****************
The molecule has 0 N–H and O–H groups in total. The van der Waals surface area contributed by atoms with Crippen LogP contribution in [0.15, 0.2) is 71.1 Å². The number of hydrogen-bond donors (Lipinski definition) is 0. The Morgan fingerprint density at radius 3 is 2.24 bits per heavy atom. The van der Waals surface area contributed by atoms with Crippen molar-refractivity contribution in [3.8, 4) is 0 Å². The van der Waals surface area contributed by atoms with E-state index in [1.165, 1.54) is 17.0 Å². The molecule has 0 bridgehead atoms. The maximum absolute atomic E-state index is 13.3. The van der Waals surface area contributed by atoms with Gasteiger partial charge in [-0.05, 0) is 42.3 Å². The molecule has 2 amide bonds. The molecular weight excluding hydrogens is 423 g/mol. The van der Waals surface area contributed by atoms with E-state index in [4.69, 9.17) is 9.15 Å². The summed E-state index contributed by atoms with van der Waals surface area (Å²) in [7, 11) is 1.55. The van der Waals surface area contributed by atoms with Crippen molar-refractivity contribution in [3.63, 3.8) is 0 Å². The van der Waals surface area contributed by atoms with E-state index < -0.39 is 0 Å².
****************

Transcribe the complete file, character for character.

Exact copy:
The molecule has 0 N–H and O–H groups in total. The van der Waals surface area contributed by atoms with Crippen LogP contribution in [0.15, 0.2) is 71.1 Å². The number of hydrogen-bond donors (Lipinski definition) is 0. The Morgan fingerprint density at radius 3 is 2.24 bits per heavy atom. The van der Waals surface area contributed by atoms with Crippen molar-refractivity contribution in [3.8, 4) is 0 Å². The van der Waals surface area contributed by atoms with E-state index in [1.165, 1.54) is 17.0 Å². The molecule has 0 bridgehead atoms. The maximum absolute atomic E-state index is 13.3. The van der Waals surface area contributed by atoms with Gasteiger partial charge in [-0.05, 0) is 42.3 Å². The molecule has 2 amide bonds. The molecular weight excluding hydrogens is 423 g/mol. The van der Waals surface area contributed by atoms with E-state index in [4.69, 9.17) is 9.15 Å². The summed E-state index contributed by atoms with van der Waals surface area (Å²) in [7, 11) is 1.55. The van der Waals surface area contributed by atoms with Crippen molar-refractivity contribution in [3.63, 3.8) is 0 Å². The van der Waals surface area contributed by atoms with E-state index < -0.39 is 0 Å².